Presentation on theme: "120K293K 395K S.J. Coles a, P.N. Horton a, M.B. Hursthouse a, W. Clegg b & R.W. Harrington b. a School of Chemistry, University of Southampton, UK.; b."— Presentation transcript:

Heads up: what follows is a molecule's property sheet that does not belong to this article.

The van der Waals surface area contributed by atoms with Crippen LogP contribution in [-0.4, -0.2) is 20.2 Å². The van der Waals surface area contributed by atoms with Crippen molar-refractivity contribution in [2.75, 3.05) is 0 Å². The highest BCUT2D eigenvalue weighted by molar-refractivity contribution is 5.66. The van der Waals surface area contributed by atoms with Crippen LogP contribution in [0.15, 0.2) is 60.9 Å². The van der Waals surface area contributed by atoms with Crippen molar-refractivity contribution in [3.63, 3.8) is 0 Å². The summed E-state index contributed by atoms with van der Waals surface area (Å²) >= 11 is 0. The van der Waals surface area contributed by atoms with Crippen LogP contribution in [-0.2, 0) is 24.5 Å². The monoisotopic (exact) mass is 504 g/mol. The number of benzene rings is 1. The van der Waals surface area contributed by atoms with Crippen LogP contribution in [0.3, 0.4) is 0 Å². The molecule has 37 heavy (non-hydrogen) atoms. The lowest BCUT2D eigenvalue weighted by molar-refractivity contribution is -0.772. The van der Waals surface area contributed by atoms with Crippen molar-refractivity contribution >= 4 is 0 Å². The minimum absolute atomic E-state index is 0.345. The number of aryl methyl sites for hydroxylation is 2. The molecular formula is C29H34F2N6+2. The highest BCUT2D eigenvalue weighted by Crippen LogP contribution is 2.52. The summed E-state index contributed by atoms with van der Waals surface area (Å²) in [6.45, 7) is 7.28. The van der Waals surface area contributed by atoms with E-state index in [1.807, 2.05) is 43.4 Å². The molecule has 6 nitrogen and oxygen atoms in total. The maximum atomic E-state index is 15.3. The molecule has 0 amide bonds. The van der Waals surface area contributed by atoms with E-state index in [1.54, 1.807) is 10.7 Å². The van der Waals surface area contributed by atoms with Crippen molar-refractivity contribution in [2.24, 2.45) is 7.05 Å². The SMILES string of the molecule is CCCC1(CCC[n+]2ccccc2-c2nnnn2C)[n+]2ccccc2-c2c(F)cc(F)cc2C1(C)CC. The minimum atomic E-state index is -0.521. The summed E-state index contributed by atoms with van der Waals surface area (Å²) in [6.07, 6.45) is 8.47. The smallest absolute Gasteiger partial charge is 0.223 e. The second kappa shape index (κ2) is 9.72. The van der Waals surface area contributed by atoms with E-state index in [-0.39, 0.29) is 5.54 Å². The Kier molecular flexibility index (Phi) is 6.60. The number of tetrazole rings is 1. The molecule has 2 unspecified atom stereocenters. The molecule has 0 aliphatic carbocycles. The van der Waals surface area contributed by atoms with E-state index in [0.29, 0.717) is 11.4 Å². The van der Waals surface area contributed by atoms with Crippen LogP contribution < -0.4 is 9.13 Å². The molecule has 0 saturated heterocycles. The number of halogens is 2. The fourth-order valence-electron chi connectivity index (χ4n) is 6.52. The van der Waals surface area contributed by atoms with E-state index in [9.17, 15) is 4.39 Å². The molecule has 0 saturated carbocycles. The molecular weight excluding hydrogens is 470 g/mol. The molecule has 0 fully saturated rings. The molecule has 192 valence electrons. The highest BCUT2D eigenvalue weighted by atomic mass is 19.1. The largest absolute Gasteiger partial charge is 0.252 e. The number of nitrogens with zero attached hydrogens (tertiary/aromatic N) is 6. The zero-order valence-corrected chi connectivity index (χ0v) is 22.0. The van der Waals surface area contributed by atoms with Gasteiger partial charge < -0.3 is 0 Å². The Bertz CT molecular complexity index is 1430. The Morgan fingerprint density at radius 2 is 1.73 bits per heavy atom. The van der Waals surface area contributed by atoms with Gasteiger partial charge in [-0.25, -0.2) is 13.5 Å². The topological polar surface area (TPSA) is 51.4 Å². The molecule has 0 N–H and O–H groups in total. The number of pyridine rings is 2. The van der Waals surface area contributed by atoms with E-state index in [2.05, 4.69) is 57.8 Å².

120K293K 395K S.J. Coles a, P.N. Horton a, M.B. Hursthouse a, W. Clegg b & R.W. Harrington b. a School of Chemistry, University of Southampton, UK.; b School of Natural Sciences, University of Newcastle upon Tyne, UK. The UK National Crystallography Service (NCS) is an amalgamation of resources at two centres; Southampton Chemical Crystallography Group and Daresbury Synchrotron Radiation Source (Newcastle component). This service provides state of the art facilities and expertise in the technique of small-molecule crystal structure determination and is available to all UK academics eligible to apply to the EPSRC Chemistry programme. Throughout its 25 year existence the service has pioneered development of the technique and provided innovations that have enabled structural science in the UK to flourish. The Service offers 'data collection only' or 'full structure determination' opportunities and specialises in handling extremely demanding samples and datasets. It also offers specialist experiments, such as charge density determinations, high- and variable-temperature data collections and multiple collections to elucidate phase transitions and structure-property relationships. The experience and expertise of the National Service staff is passed on to UK postgraduate and postdoctoral workers at our biennial Advanced Skills Workshop (held in alternate years to the Durham BCA School) and provides insights into the handling of difficult samples, both in the home laboratory and at the synchrotron. Continuation funding until late 2009 has ensured that we will continue to provide these facilities for some time to come. The EPSRC National Crystallography Service – A Valuable Extension of your Home Laboratory Non Routine Experiments We also perform specialist experiments, such as charge density determinations, high pressure, high- and variable-temperature data collections and multiple collections to elucidate phase transitions and structure-property relationships. Leveraging e-Science With a throughput in excess of 1200 samples per annum the service has developed e-Science techniques for management of the service and its data. This approach will see the provision of web- based application, submission, sample tracking and data download facilities for users. To cope with this increased output of structural data an innovative data-dissemination mechanism has been developed, as an alternative to the conventional data publication process, which creates a higher profile for data collected by the service. The Synchrotron Component For those samples that are too small or weakly diffracting to provide suitable data at Southampton a linked service is provided at the Daresbury SRS. Allocations on station 9.8 or 16.2 (ca. 10 3 days per annum) permit regular expert investigation of these pre-screened samples, ensuring that only the most challenging and suitable samples are run at the SRS and providing the shortest timescale for access to these oversubscribed world-leading facilities. Pna2 1 Cmc2 1 A high brightness source enhances capability when performing both high resolution and high pressure data collections Data collection in the temperature range 80-500K not only provides excellent routinely but also enables us to access previously uncharacterised phases. Additionally custom built variable temperature data collection software allows us to fully characterise phase transitions by combining temperature ramping with data collection in an automated manner (the study below right comprises 40 data collections at different temperatures and was completed in under 24 hours). Can you see anything in this diffraction pattern? Weak as it is (and the diffraction was completely invisible in the home laboratory and even at Southampton), it was sufficient to generate over 13,000 reflections in a few hours for successful solution and refinement of the structure of a cobalt complex in space group P1. Such samples are frequently encountered in our work. The molecular structure is shown here, with H atoms and minor disorder components (of the long chains!) omitted. This work (with Prof. Mike North at Newcastle) is part of a catalysis project and is expected to be published in an ACS journal. Recent SRS service publications have appeared in such high-impact journals as Angewandte Chemie, Crystal Growth and Design, Organometallics, Journal of Physical Chemistry B, and Chemical Communications. It is planned that the SR service component will move to Diamond in 2008, when the SRS closes and the small-molecule beamline at Diamond becomes available. Weakly Diffracting & Hard to Handle Crystals A rotating anode equipped with the world's first focusing optics for molybdenum radiation provides the brightest available laboratory source, dedicated to small-unit-cell structure determinations. Coupled with the latest CCD technology and data processing software, this enables us to examine exceptionally small crystals (ca 10μm min dimensions) and deconvolute twinned or incommensurate datasets. This technology also enables us to derive structures originating from the most demanding areas of chemistry, such as supramolecular, nanomaterials and biological chemistry. Twin refinement of Mg(C 7 H 4 NO 4 ) 2.4H 2 O Data collection and refinement on large small molecules A powerful X-ray source and sensitive area detector allow us to collect the best possible data for large structures. The dataset for this grid assembly comprised 57118 unique reflections and 2167 parameters refined to an R-factor of 12.5%. This diffraction pattern from a 1:1 twin (180° rotation about the c* axis) was deconvoluted and refined to an R-factor of 3.5%
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